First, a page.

When I see an adult on a bicycle, I do not despair for the the future of the human race.
When man invented the bicycle he reached the peak of his attainments. Here was a machine of precision and balance for the convenience of man. And (unlike subsequent inventions for man’s convenience) the more he used it, the fitter his body became. Here, for once, was a product of man’s brain that was entirely beneficial to those who used it, and of no harm or irritation to others….
-ElizabethWest, Hovel in the Hills
Let me tell you what I think of bicycling. I think it has done more to emancipate women than anything else in the world.
– SusanB. Anthony 1896
A good friend took me to task after my March post, “Lauren!” he emailed instantly, “You forgot Bicycles! ‘Bike,’ begins with ‘B’!”
Gadzooks, it does! How could I blog about Boys, Births and Bees and fail to mention my true love, the B-i-k-e??? Worry not. I was simply waiting for May, National Bike Month. I figured a month devoted to the two-wheeled machine would help couch my enthusiasm. The honest truth is: I feel self-conscious about my love for the bike. It’s just so….extreme.
I say “the” bike, because, while I love my bike(s), it is the act of biking itself combined with all that a bike might represent (freedom, whimsy, courage, speed, economic brilliance, strength, efficiency, community, fun) that renders me breathless and tongue-tied. It’s not unusual, when trying to explain what goes on for me with a bike, to begin weeping and just shrug in surrender. Once upon a time, I felt this way about singing. And I think it IS this way with our yogas — the practices that unite us with Spirit, God, the Great Mystery.
Direct experiences, those so sacred they don’t readily lend themselves to description, are a blessing in today’s communication-laden world; and our “divine charge,” if you will, is to embrace them. So, to celebrate National Bike Month, I partnered with other cities across the U.S. and called upon my friends at the East Bay Bicycle Coalition and the City of Berkeley to create Berkeley’s First-ever Blessing of Bicycles.
I began my thoughts with the quotes above and the words of Martin Buber who wrote, “God made so many different kinds of people: why would God allow only one way to worship?” Those gathered, instantly got it. Looking around the circle of cyclists – racers bedecked in their sponsor-graffitied spandex, and fathers pedaling their Extracycles with toddlers in tow – heads were nodding in consensus.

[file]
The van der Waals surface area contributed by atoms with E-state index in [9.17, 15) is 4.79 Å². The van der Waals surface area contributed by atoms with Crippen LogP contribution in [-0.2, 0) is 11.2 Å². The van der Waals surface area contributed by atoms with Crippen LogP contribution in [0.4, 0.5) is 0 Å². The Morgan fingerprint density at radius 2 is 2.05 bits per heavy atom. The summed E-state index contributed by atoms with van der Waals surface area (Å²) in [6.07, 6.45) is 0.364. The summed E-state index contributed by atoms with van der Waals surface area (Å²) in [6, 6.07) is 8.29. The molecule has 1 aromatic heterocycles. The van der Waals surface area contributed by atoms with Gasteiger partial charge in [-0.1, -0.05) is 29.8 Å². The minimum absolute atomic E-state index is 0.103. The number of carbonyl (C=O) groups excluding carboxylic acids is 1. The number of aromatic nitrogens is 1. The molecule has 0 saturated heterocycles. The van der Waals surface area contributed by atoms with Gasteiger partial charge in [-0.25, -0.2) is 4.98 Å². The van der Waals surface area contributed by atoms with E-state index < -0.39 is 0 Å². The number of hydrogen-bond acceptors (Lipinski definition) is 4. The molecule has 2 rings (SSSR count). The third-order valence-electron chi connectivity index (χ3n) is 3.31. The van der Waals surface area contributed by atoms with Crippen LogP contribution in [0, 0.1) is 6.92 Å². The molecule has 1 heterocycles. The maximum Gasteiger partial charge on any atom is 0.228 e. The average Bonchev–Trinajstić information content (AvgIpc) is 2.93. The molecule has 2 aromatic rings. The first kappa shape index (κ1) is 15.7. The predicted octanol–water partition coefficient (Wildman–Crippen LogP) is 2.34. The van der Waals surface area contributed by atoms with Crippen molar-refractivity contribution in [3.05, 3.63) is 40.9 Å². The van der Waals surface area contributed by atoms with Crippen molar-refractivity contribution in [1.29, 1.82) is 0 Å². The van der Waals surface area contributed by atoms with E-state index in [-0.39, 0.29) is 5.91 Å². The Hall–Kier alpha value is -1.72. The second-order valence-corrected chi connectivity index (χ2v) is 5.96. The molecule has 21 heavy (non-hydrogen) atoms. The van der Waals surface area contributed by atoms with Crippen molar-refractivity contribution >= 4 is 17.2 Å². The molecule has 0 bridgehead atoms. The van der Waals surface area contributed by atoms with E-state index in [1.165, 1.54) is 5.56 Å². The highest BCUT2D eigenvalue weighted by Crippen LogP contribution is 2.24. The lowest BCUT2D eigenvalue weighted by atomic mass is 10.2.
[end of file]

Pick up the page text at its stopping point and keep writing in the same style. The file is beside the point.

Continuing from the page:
Renee Rivera, ED of the East Bay Bike Coalition, reminded us that while we were gathering to bless our bikes that, in truth it is our bikes that bless us. Are we, on our rides, awake to the blessings they offer?
I was transported, in that moment, to a workshop I’d facilitated two weekends before where I’d invited participants to use magazine pictures to collage an image of God. The workshop was nearly over, with ten minutes remaining, when in walks Jack. Jack, I’m guessing, was in was, his mid 60s and looked about 49. He was vibrant, with twinkling eyes and an enormous smile. “Is this the ‘Million Faces of God’ session?” he beamed.
“Yes, it is,” I welcomed him, “Perhaps you’d like to see if there are a few pictures on the table here that describe your image of God? I don’t want to rush you, but the rest of us are about to share.”
Resting his bike helmet on the floor, Jack set about to find an image in the first magazine he saw. And then, while others shared ornate collages with intricate, twisting descriptions of God imagery and theology, Jack asked if he could speak next. With a soft, pleased delight he offered the back cover of Bicycling magazine; it was an ad from New Belgium Brewery, where a young woman is standing near her cruiser bike and a frothy stein of beer. Technicolor trees and birds swirl about.
“This picture,” he said somewhat shyly, “is an image of God.” And then gaining confidence, “I bike everyday and from my bike, I see people and things I wouldn’t see in a car traveling at speed. I go more slowly on my bike – slow enough to smell, appreciate. I can make eye contact and smile at the world going by. And this beer…(he sighs)… Well, I don’t drink except at communion on Sunday, but this glass just reminds me of the Eucharist and ties it altogether.”
Thank you, Jack. I really couldn’t say it any better. The words I would use are different, and they might be reflected in some of the interfaith blessings you’ll capture if you watch the video link below. The late Carl Sagan, in his own way, offered a bike blessing with these words, “If constellations had been names in the 20th century, I suppose we would see bicycles.”
Happy May! If you haven’t done it for awhile, dust off your handlebars and go for a pedal – ride to the park, the market, visit a friend. And if cycling doesn’t do it for you, then lean into the practice that rapts your attention – is it gardening or hiking? Meditation, cooking, music-making or prayer? Fall in love. Do it now.
You can watch highlights of Berkeley’s First-ever Blessing of Bicycles here:
Please NOTE: the video is 13 minutes long and I would recommend advancing to the following highlights: 1) minutes 1&2 – curious individuals gathering, 2) minute 3 – Mayor Bates offering his whimsical blessing, 3) minutes 5:30-11:30 – clips of interfaith clergy extending blessings.